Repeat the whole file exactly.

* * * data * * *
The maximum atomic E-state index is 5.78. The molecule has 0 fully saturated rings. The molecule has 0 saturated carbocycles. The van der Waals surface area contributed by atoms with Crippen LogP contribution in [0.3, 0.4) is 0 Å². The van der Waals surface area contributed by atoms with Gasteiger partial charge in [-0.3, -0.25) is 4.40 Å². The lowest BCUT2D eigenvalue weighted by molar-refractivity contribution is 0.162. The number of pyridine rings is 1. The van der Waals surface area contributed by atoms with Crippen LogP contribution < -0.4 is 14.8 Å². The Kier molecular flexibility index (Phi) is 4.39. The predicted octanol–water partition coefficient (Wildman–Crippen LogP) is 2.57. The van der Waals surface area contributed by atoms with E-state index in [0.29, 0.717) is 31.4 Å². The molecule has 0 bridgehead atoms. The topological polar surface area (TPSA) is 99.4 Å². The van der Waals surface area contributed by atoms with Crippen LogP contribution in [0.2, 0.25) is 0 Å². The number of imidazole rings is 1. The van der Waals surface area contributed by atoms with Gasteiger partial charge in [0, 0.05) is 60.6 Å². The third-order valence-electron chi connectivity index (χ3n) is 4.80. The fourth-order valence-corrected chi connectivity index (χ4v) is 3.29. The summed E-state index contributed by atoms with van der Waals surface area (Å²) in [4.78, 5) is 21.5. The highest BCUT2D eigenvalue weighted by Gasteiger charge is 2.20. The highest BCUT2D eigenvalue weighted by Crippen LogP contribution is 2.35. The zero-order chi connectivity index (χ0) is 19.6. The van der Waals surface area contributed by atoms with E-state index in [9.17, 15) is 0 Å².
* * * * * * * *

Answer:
The maximum atomic E-state index is 5.78. The molecule has 0 fully saturated rings. The molecule has 0 saturated carbocycles. The van der Waals surface area contributed by atoms with Crippen LogP contribution in [0.3, 0.4) is 0 Å². The van der Waals surface area contributed by atoms with Gasteiger partial charge in [-0.3, -0.25) is 4.40 Å². The lowest BCUT2D eigenvalue weighted by molar-refractivity contribution is 0.162. The number of pyridine rings is 1. The van der Waals surface area contributed by atoms with Crippen LogP contribution < -0.4 is 14.8 Å². The Kier molecular flexibility index (Phi) is 4.39. The predicted octanol–water partition coefficient (Wildman–Crippen LogP) is 2.57. The van der Waals surface area contributed by atoms with E-state index in [0.29, 0.717) is 31.4 Å². The molecule has 0 bridgehead atoms. The topological polar surface area (TPSA) is 99.4 Å². The van der Waals surface area contributed by atoms with Crippen LogP contribution in [0.2, 0.25) is 0 Å². The number of imidazole rings is 1. The van der Waals surface area contributed by atoms with Gasteiger partial charge in [0, 0.05) is 60.6 Å². The third-order valence-electron chi connectivity index (χ3n) is 4.80. The fourth-order valence-corrected chi connectivity index (χ4v) is 3.29. The summed E-state index contributed by atoms with van der Waals surface area (Å²) in [4.78, 5) is 21.5. The highest BCUT2D eigenvalue weighted by Gasteiger charge is 2.20. The highest BCUT2D eigenvalue weighted by Crippen LogP contribution is 2.35. The zero-order chi connectivity index (χ0) is 19.6. The van der Waals surface area contributed by atoms with E-state index in [9.17, 15) is 0 Å².